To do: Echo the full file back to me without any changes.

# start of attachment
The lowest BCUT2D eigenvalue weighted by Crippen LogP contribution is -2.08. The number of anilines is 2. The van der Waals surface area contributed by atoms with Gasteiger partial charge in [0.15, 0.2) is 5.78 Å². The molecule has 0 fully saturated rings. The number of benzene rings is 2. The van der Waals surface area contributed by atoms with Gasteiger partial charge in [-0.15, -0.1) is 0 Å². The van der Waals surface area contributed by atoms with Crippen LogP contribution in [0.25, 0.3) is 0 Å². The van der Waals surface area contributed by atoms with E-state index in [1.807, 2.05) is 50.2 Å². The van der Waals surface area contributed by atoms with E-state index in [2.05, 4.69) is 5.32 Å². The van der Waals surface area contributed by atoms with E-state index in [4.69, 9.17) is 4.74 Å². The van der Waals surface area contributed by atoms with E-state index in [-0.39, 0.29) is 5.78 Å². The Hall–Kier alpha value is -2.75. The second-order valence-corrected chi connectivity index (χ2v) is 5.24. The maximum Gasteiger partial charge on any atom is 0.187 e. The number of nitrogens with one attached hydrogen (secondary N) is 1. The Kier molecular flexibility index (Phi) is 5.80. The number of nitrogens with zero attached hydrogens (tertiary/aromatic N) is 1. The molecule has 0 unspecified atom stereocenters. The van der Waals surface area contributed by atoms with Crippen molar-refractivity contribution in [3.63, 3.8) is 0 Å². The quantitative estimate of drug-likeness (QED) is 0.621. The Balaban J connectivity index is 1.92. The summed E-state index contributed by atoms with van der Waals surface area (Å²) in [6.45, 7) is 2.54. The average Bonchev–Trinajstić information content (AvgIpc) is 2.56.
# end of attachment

The lowest BCUT2D eigenvalue weighted by Crippen LogP contribution is -2.08. The number of anilines is 2. The van der Waals surface area contributed by atoms with Gasteiger partial charge in [0.15, 0.2) is 5.78 Å². The molecule has 0 fully saturated rings. The number of benzene rings is 2. The van der Waals surface area contributed by atoms with Gasteiger partial charge in [-0.15, -0.1) is 0 Å². The van der Waals surface area contributed by atoms with Crippen LogP contribution in [0.25, 0.3) is 0 Å². The van der Waals surface area contributed by atoms with E-state index in [1.807, 2.05) is 50.2 Å². The van der Waals surface area contributed by atoms with E-state index in [2.05, 4.69) is 5.32 Å². The van der Waals surface area contributed by atoms with E-state index in [4.69, 9.17) is 4.74 Å². The van der Waals surface area contributed by atoms with E-state index in [-0.39, 0.29) is 5.78 Å². The Hall–Kier alpha value is -2.75. The second-order valence-corrected chi connectivity index (χ2v) is 5.24. The maximum Gasteiger partial charge on any atom is 0.187 e. The number of nitrogens with one attached hydrogen (secondary N) is 1. The Kier molecular flexibility index (Phi) is 5.80. The number of nitrogens with zero attached hydrogens (tertiary/aromatic N) is 1. The molecule has 0 unspecified atom stereocenters. The van der Waals surface area contributed by atoms with Crippen molar-refractivity contribution in [3.63, 3.8) is 0 Å². The quantitative estimate of drug-likeness (QED) is 0.621. The Balaban J connectivity index is 1.92. The summed E-state index contributed by atoms with van der Waals surface area (Å²) in [6.45, 7) is 2.54. The average Bonchev–Trinajstić information content (AvgIpc) is 2.56.